REPEAL THE "BYRD AMENDMENT"
Formally known as the Continued Dumping and Subsidy Offset Act of 2000 (CDSOA), the Byrd Amendment annually funnels money collected from the imposition of antidumping (AD) and countervailing duties (CVD) from government coffers directly to companies that petitioned for those duties (more than $ 1 billion so far, with billions more waiting in the wings). The Byrd Amendment does not require that the funds be used for any particular purpose. The money is allocated based on a formula that includes ordinary business expenditures, assuring that large companies get more money than small ones.
The Byrd Amendment was inserted by Senator Robert Byrd (D-WV) in the Agriculture Appropriations Act of 2000 during Conference Committee action on the bill. The provision was not included in either the House or the Senate-passed versions of the bill. No committee of jurisdiction in either the House or the Senate reviewed it. President Clinton signed the bill on October 28, 2000 , but protested the Byrd Amendment provision, recognizing that it violates common sense as well as U.S. international trade obligations.
The World Trade Organization (WTO) ruled the Byrd Amendment unlawful under the agreements on antidumping and subsidy measures. Repeal is the only method of fixing this violation; however, to date, Congress has not taken this step. The Bush Administration has called for repeal of the Byrd Amendment, describing it (accurately) as a corporate welfare program and bad economic policy. If repeal is not forthcoming soon, retaliation against US exports is assured.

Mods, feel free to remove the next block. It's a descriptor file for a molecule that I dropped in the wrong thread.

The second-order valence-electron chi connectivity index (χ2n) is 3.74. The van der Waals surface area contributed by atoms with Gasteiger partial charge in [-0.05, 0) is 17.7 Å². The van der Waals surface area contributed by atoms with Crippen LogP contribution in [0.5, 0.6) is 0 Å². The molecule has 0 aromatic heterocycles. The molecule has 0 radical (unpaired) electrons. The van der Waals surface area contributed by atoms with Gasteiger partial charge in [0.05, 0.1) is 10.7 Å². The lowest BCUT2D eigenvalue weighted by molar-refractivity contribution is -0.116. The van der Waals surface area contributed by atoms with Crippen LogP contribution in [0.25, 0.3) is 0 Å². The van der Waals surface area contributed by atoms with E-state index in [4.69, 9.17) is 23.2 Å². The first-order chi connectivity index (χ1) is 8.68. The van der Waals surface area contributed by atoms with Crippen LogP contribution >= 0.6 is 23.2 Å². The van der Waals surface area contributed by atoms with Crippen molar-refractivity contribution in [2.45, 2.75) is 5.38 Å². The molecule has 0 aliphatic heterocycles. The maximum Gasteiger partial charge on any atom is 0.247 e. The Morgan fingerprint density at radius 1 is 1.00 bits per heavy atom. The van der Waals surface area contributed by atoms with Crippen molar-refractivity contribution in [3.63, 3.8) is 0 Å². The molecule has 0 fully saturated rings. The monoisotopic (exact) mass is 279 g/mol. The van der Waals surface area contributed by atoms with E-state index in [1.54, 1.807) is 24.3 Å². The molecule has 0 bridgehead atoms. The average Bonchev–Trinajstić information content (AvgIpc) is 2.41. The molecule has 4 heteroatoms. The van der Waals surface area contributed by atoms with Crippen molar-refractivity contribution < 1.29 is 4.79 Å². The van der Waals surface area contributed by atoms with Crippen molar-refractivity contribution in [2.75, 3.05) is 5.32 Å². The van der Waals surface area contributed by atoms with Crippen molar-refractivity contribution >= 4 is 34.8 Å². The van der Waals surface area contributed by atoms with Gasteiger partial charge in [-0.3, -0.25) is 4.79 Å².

Impact on Consuming Industries:
Many consuming industries rely on imports of raw materials or components to maintain global competitiveness. The Byrd Amendment provides a double hit on importers of products subject to antidumping and countervailing duties. They not only must pay these duties (which, because of the "retrospective" system of collection, are of uncertain amount) but also must see them transferred to their U.S. competitors. The Byrd Amendment encourages U.S. producers to file AD and CVD actions knowing full well they will be eligible for monetary distributions. U.S. companies in line to receive these payments have a clear incentive to include more products within the scope of cases, including products not even made in the United States. Consumers see cases filed because of the promise of Byrd money (such as the infamous shrimp case). Other cases include within their scope products not produced here, such as certain antifriction bearings (e.g., certain metric sizes and metallurgical requirements); and steel wire rod for "cold-heading" and manufacture of wire for tire cord.
The CITAC Solution:
Congress should repeal the Byrd Amendment in 2005. Repeal would do away with one of the most egregious current examples of corporate welfare, totaling more than $1 billion to date with no strings attached. Repeal would not affect the operation of the antidumping and countervailing duty laws, but would keep the revenue collected from such actions where it belongs—in the government's hands, to be spent on more urgent needs.
Byrd Amendment Distributions of $1 Million or More
Source: The Trade Partnership from Customs and Border Protection data.
Total Byrd Amendment Disbursements to Date
Source: Customs and Border Protection